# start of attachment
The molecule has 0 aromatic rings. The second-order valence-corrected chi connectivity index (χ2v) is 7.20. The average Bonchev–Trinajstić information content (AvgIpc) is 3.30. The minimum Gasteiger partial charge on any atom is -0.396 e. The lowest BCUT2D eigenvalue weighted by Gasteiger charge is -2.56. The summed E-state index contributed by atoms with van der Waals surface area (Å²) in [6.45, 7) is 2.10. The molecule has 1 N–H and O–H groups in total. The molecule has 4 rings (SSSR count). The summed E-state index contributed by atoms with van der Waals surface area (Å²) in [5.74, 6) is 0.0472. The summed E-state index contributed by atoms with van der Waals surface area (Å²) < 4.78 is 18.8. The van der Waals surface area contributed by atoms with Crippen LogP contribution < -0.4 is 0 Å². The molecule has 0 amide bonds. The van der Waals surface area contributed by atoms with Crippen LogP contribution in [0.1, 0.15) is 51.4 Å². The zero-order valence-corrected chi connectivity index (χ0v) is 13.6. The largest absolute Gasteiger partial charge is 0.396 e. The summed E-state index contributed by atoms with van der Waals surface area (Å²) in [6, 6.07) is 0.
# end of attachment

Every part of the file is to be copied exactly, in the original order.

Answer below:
The molecule has 0 aromatic rings. The second-order valence-corrected chi connectivity index (χ2v) is 7.20. The average Bonchev–Trinajstić information content (AvgIpc) is 3.30. The minimum Gasteiger partial charge on any atom is -0.396 e. The lowest BCUT2D eigenvalue weighted by Gasteiger charge is -2.56. The summed E-state index contributed by atoms with van der Waals surface area (Å²) in [6.45, 7) is 2.10. The molecule has 1 N–H and O–H groups in total. The molecule has 4 rings (SSSR count). The summed E-state index contributed by atoms with van der Waals surface area (Å²) in [5.74, 6) is 0.0472. The summed E-state index contributed by atoms with van der Waals surface area (Å²) < 4.78 is 18.8. The van der Waals surface area contributed by atoms with Crippen LogP contribution < -0.4 is 0 Å². The molecule has 0 amide bonds. The van der Waals surface area contributed by atoms with Crippen LogP contribution in [0.1, 0.15) is 51.4 Å². The zero-order valence-corrected chi connectivity index (χ0v) is 13.6. The largest absolute Gasteiger partial charge is 0.396 e. The summed E-state index contributed by atoms with van der Waals surface area (Å²) in [6, 6.07) is 0.